A Time for Gathering – Tom Mundahl reflects on freeing all creatures to dwell in peace and mutual respect.
Care for Creation Commentary on the Revised Common Lectionary
Readings for second Sunday of Christmas, Years A, B, and C (2021, 2024)
John 1:(1-9) 10-18
Gathering has always been at the heart of celebrating the Christmas season. Even in the face of COVID-19 and its deadly variants, we long to gather for worship and wonder at the mystery of the incarnation. What’s more, Christmas is a time both to give and “gather” creation’s gifts, whether the beauty of a tree, a long ski through the woods, or sharing the land’s bounty of food and drink.
If advanced “maturity” has tempted me to forget the importance of these gatherings, our grandchildren have effectively reminded me. But even with the traditional home gathering, they have listened attentively to the story and made sure that wrapping paper is re-usable and that “gift bags” are stored for next year. Surprisingly, even during this time of generosity and awe, there are ways to remember we are “earthlings” who share a planet with all beings. Despite the temptation to forget this interdependence, our readings remind us of our rich, shared membership in the creation community.
This theme cannot be missed in the First Reading from Jeremiah. As we read a chapter that John Bright suggests is at the core of the prophet’s authentic work (John Bright, Jeremiah, Anchor Bible 21, Doubleday, 1965, p. 285), Jeremiah delivers a message of consolation, promising all who are in exile that nothing is surer than that the LORD will gather those in captivity “from the farthest parts of the earth” and “lead them back” (Jeremiah 31:8-9).
In Jeremiah’s view, this new Exodus-gathering carries with it a broader view of what it means to be an elect people. No longer is the focus on Davidic kingship or Temple worship. Now the focus is on gathering exiles and restoring them to the land (R.E. Clements, Jeremiah, John Knox, 1988, p. 188). That the land is central is evident from the imagery we find. “They shall come and sing aloud on the height of Zion, and they shall be radiant over the goodness of the LORD, over the grain, the wine, and the oil, over the young of the flock and the herd; their life shall become like a watered garden, and they shall never languish again” (Jeremiah 31:12).
Celebrating creation’s generosity reminds us that the gifts of the land — grain, wine, oil, and lamb — depend upon one more gift: the call to earth care. When this happens, the newly-gathered can purposely exercise disciplined amendment of the soil and attentive shepherding. For Jeremiah the model for this nurture is none other than the Creator. As he announces in bold prophetic speech: “Hear the word of the LORD, O nations, and declare it to the coastlands far away; say, ‘He who scattered Israel, will gather him, and will keep him as a shepherd a flock’” (Jeremiah 31:10). As gathered exiles rejoice in this nurture, Jeremiah envisions a renaissance of attention to the land and the panoply of relationships its fertility implies. As a familiar canticle promises, “Like a garden refreshed by the rain, they will never be in want again” (John W. Arthur, “Listen, You Nations” Lutheran Book of Worship, 1978, Canticle 14).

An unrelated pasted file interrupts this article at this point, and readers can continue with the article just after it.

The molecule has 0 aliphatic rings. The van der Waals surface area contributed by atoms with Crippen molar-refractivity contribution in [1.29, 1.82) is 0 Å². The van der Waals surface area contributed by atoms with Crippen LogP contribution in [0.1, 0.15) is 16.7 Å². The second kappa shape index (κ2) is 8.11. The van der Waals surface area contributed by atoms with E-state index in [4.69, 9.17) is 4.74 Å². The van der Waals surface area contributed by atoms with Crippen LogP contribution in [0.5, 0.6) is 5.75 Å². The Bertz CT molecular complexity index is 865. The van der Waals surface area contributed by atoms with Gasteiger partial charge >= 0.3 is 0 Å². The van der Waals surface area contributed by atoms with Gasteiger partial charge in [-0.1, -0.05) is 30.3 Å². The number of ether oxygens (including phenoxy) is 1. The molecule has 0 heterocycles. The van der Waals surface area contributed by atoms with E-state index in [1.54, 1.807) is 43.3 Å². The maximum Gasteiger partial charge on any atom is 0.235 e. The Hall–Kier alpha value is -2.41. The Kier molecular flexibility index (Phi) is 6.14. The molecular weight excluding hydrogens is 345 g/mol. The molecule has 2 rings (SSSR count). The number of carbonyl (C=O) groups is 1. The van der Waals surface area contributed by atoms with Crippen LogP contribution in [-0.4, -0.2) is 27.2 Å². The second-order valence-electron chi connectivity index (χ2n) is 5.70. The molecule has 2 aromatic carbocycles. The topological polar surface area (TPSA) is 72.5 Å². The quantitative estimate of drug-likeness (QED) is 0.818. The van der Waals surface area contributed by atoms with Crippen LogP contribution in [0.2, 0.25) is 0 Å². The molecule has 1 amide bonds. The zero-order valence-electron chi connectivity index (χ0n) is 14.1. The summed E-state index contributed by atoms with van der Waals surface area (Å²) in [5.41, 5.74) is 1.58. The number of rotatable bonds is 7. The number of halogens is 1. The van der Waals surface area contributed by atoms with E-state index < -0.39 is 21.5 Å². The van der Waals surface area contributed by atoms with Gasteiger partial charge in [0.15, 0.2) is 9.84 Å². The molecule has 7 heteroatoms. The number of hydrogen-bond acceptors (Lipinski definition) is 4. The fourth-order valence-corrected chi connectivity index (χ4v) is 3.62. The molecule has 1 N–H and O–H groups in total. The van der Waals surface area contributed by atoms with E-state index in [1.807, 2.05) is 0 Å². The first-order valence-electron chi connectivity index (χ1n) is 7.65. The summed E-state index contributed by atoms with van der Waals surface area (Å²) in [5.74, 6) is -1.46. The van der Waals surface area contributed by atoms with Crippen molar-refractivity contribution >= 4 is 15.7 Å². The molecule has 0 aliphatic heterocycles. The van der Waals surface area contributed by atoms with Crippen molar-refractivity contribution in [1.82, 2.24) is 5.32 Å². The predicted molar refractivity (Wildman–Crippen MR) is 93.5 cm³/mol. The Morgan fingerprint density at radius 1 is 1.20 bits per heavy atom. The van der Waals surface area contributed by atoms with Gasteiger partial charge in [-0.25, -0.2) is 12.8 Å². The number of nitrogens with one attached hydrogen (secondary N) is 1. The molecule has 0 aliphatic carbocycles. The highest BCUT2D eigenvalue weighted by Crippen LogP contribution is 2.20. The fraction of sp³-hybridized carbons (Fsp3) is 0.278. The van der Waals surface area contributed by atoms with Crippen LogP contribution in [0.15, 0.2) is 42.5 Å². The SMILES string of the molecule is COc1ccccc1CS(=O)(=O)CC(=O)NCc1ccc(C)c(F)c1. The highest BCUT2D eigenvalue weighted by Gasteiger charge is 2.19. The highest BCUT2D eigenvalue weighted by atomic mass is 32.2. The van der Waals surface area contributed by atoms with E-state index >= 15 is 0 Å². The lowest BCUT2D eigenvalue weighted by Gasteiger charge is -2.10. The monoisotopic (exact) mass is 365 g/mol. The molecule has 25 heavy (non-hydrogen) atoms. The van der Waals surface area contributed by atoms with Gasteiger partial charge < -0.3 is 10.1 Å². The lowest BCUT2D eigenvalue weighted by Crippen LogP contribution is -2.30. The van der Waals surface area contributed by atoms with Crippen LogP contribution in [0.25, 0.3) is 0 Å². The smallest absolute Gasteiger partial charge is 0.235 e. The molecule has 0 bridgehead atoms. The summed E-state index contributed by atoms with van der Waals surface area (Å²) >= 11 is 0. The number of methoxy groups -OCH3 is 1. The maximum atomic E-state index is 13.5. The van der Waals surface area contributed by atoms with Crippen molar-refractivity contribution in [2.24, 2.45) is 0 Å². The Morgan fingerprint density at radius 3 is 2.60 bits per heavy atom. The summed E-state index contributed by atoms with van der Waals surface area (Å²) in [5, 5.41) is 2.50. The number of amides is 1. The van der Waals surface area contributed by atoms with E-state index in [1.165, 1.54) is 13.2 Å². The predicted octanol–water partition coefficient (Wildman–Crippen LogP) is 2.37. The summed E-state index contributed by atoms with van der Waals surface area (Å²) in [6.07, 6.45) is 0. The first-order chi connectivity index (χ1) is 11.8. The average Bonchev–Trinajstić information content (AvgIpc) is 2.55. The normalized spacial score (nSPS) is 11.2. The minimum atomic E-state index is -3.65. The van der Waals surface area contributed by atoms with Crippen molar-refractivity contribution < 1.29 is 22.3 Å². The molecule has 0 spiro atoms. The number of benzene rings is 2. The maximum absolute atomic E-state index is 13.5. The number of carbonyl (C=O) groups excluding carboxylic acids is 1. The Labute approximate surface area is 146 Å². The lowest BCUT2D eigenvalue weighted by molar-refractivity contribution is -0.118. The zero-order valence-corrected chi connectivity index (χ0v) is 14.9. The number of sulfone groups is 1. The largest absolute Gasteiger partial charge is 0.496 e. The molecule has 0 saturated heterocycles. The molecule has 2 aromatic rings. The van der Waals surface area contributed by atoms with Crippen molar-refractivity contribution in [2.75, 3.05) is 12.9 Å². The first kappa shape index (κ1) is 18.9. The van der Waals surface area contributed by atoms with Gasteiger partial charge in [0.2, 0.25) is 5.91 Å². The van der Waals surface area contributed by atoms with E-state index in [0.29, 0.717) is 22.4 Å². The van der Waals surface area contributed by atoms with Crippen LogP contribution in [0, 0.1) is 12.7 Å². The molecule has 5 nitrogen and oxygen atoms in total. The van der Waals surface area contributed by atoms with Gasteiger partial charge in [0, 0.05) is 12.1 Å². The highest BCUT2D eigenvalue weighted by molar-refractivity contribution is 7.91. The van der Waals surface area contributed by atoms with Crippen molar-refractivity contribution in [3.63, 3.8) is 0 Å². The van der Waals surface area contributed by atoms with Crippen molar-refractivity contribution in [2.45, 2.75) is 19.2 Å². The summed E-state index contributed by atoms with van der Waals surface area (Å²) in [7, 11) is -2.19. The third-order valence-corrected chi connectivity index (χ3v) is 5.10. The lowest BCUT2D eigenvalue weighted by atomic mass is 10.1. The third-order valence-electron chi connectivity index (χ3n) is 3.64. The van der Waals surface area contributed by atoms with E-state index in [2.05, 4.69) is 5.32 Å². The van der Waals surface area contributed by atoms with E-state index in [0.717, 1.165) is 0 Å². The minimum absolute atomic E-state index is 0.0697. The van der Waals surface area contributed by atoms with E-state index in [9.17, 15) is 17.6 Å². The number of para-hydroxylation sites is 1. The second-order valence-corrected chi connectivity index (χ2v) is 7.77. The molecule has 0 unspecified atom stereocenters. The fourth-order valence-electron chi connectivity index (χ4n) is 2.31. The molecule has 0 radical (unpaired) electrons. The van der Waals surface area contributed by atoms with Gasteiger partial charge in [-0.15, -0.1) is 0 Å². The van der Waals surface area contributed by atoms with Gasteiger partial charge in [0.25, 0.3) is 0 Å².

Our appointed psalm (147) stems from the same “life situation.” Once again the song is occasioned by return from exile in Babylon. Here we see that the one who “gathers the outcasts of Israel” (Psalm 147:2), who is involved with activities ranging from “healing the brokenhearted and binding up wounds” (v. 3) to determining the “number of stars”(v. 4). Just as carols break forth from the Christian community in response to the mystery we call Christmas, so the poet builds strong connection through this music — music and song that are essential in learning how to live with the other-than-human world.
Naturalist Barry Lopez, who died a year ago on Christmas Day, spent a lifetime listening to people from all over the world explain their relationship with creation. In one of his last interviews he recalled asking Inuit community members how they would characterize the lives of white Americans. Repeatedly, they answered: “lonely” (Fred Bahnson, “An Unbroken Grace,” Emergence Magazine Newsletter, online, December, 2021). Lopez attributes this loneliness to a breach with the rhythms, cycles, and the beauty of the non-human world, choosing instead “human progress” with its commitment to abstraction and growth. In moments of clarity, Lopez suggests, “It occurs to humanity that it has lost its spouse” (Bahnson). Perhaps the Christmas psalms help begin a recovery process, enabling us to affirm the divine role in continuous creation (Psalm 147) and even to hear the song of our non-human partners (Psalm 148).
Lopez knew that even though we gather at viral peril to sing the psalms and familiar carols, we still need to hear the song of the earth. As Larry Rasmussen suggests, “This time, however, the song we sing must learn humbly and deeply from the changing Earth we inhabit. Its melodies must be earth-oriented in ways matched to our sober responsibility to a contracting planet in jeopardy at human hands” (Larry Rasmussen, Earth-Honoring Faith: Religious Ethics in a New Key, Oxford, 2013, p. 7).